IMS Web Tips ******** ISSUE 7 August 17 1999 *********
"Free Tips and Tricks for getting the most out of your Web Site.
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In this issue:

1. Browser Differences
Promoting your site: Content
IMS Tips: Layout Guides and Snap Grids
Reader Questions. Motion Paths
In next weeks issue.

Browser Differences.

Which Browser do you use? If you design web pages and you
answered either Netscape Navigator (NN) or Internet Explorer (IE)
you are wrong. You are also wrong if you answered any other
Browser (you probably did not).

Internet Explorer (65%) and Netscape Navigator (26%) account for
by far the majority of Browsers being used. The other few percent
are mostly specialty Browsers used for a specific function although
there are still some alternative and original Browsers still being

So why is it wrong to use either of these Browsers? The reason is
because there are enough differences between how these Browsers
will display a page that it is imperative that you test your Web Page
creations with both. If for example, you import HTML into your
page with a script error, you may find it works just fine when viewed
in IE. Visitors to your site using NN may see a jumbled mess and
leave wondering what your site was all about. The reason is that IE
is far more forgiving of Script Errors than Netscape.

As we mentioned last week, the W3C is responsible for defining the
standards that the Browsers are supposed to conform to when
displaying web pages. This only works so far. There are many things
that the standards do not address and other things that either the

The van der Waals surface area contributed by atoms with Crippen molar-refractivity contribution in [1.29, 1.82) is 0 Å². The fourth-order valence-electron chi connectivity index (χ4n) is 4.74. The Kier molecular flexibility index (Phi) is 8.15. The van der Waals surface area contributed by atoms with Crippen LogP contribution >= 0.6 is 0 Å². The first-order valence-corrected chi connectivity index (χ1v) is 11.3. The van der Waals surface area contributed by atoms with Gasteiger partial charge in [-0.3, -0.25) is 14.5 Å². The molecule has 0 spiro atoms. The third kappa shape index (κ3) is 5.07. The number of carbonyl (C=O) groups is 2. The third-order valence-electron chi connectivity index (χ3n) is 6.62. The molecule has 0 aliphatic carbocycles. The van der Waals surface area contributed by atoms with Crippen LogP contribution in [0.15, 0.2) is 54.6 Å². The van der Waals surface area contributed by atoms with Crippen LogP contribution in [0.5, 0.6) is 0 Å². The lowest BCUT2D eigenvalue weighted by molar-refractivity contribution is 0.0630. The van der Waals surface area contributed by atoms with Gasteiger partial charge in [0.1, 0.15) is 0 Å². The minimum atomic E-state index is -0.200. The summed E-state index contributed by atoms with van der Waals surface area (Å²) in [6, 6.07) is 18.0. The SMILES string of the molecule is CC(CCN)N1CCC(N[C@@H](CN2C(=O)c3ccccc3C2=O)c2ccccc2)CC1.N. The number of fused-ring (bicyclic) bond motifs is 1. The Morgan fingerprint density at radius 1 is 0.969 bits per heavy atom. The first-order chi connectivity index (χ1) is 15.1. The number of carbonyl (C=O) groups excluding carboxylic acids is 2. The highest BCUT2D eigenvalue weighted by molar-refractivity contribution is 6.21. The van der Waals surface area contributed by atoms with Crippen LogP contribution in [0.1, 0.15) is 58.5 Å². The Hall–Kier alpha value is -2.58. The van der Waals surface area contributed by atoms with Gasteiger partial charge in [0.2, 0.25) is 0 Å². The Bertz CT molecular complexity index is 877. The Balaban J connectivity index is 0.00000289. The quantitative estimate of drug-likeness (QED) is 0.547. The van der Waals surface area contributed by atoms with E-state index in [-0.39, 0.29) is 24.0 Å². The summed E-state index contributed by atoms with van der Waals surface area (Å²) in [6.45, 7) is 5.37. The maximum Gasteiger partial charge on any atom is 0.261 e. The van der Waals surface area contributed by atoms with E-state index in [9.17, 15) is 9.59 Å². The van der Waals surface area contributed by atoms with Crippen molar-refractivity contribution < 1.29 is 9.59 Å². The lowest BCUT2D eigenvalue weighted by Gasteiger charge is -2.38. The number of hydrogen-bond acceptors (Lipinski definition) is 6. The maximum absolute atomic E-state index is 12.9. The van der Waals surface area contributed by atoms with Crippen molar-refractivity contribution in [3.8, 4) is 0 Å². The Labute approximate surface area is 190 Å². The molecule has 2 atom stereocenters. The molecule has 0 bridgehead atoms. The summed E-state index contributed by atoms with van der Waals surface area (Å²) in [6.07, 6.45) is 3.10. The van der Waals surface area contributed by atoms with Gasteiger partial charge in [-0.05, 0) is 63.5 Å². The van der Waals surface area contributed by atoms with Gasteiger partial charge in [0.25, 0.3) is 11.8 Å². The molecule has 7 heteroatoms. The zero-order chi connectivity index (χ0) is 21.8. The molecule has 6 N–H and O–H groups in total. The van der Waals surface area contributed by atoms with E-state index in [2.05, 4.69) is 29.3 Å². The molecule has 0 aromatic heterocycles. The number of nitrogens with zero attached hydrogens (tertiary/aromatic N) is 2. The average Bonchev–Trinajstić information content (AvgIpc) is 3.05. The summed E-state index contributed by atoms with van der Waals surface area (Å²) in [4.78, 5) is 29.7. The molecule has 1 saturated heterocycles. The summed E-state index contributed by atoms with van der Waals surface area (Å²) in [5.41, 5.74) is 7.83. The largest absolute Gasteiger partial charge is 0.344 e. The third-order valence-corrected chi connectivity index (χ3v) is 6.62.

browser manufacturer will not or can not conform to. In addition,
the manufacturers like to include add-on features that the "other"
manufacturer does not have.

In addition to the difference in the way the Browsers handle errors,
there are many stylistic differences in the way they will display a
page. As was noted last week, Netscape will display background text
color only behind the text while Internet Explorer will fill the entire
bounding box. Other differences include Border Styles, Fill styles
and Scroll Bar styles. There are many more and probably no one
knows them all.

The only way to know how your page is going to appear to a user is
to test it the way a user may see it. This means installing both
Browsers on your machine. (Yes it is possible.) You should also test
with different system resolutions and with both Large and Small
system fonts. On Windows platforms the worst resolution is either
640x480 or 800x600 with large fonts. You should also test with
different color resolutions. That JPEG image that looks great at 24
bits may look awful at 256 color resolution. Ask your friends and
colleagues to test your pages and do the same for them.

Both Netscape and Microsoft are working on major updates to their
Browsers that will conform to a standard DOM (Document Object
Model) as specified by the W3C. This will hopefully address the
most significant incompatibility between the Browsers which relates